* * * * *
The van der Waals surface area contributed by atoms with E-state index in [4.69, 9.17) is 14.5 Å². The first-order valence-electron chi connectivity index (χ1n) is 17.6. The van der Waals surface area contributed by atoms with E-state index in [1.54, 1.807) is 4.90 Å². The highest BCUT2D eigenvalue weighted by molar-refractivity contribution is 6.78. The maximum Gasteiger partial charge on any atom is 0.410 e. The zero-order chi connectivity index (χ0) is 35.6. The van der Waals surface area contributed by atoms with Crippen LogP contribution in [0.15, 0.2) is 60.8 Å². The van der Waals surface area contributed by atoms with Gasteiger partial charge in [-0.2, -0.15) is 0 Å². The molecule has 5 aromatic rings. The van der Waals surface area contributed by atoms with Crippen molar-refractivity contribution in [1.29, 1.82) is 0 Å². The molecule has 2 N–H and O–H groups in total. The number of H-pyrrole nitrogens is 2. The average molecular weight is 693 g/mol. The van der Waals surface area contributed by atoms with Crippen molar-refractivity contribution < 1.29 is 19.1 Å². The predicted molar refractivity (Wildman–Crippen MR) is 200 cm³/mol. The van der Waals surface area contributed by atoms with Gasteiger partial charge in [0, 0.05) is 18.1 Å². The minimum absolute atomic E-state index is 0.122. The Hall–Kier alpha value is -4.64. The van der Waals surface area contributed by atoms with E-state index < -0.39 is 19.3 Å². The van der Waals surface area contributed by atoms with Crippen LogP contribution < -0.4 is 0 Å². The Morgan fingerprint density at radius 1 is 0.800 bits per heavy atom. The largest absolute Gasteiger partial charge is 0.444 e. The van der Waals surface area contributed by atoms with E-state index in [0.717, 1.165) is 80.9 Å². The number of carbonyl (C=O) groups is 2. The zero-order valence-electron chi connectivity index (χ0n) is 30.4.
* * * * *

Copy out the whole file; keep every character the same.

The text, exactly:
The van der Waals surface area contributed by atoms with E-state index in [4.69, 9.17) is 14.5 Å². The first-order valence-electron chi connectivity index (χ1n) is 17.6. The van der Waals surface area contributed by atoms with E-state index in [1.54, 1.807) is 4.90 Å². The highest BCUT2D eigenvalue weighted by molar-refractivity contribution is 6.78. The maximum Gasteiger partial charge on any atom is 0.410 e. The zero-order chi connectivity index (χ0) is 35.6. The van der Waals surface area contributed by atoms with Crippen LogP contribution in [0.15, 0.2) is 60.8 Å². The van der Waals surface area contributed by atoms with Gasteiger partial charge in [-0.2, -0.15) is 0 Å². The molecule has 5 aromatic rings. The van der Waals surface area contributed by atoms with Crippen molar-refractivity contribution in [1.29, 1.82) is 0 Å². The molecule has 2 N–H and O–H groups in total. The number of H-pyrrole nitrogens is 2. The average molecular weight is 693 g/mol. The van der Waals surface area contributed by atoms with Crippen molar-refractivity contribution < 1.29 is 19.1 Å². The predicted molar refractivity (Wildman–Crippen MR) is 200 cm³/mol. The van der Waals surface area contributed by atoms with Gasteiger partial charge in [0, 0.05) is 18.1 Å². The minimum absolute atomic E-state index is 0.122. The Hall–Kier alpha value is -4.64. The van der Waals surface area contributed by atoms with E-state index < -0.39 is 19.3 Å². The van der Waals surface area contributed by atoms with Crippen LogP contribution < -0.4 is 0 Å². The Morgan fingerprint density at radius 1 is 0.800 bits per heavy atom. The largest absolute Gasteiger partial charge is 0.444 e. The van der Waals surface area contributed by atoms with E-state index in [0.717, 1.165) is 80.9 Å². The number of carbonyl (C=O) groups is 2. The zero-order valence-electron chi connectivity index (χ0n) is 30.4.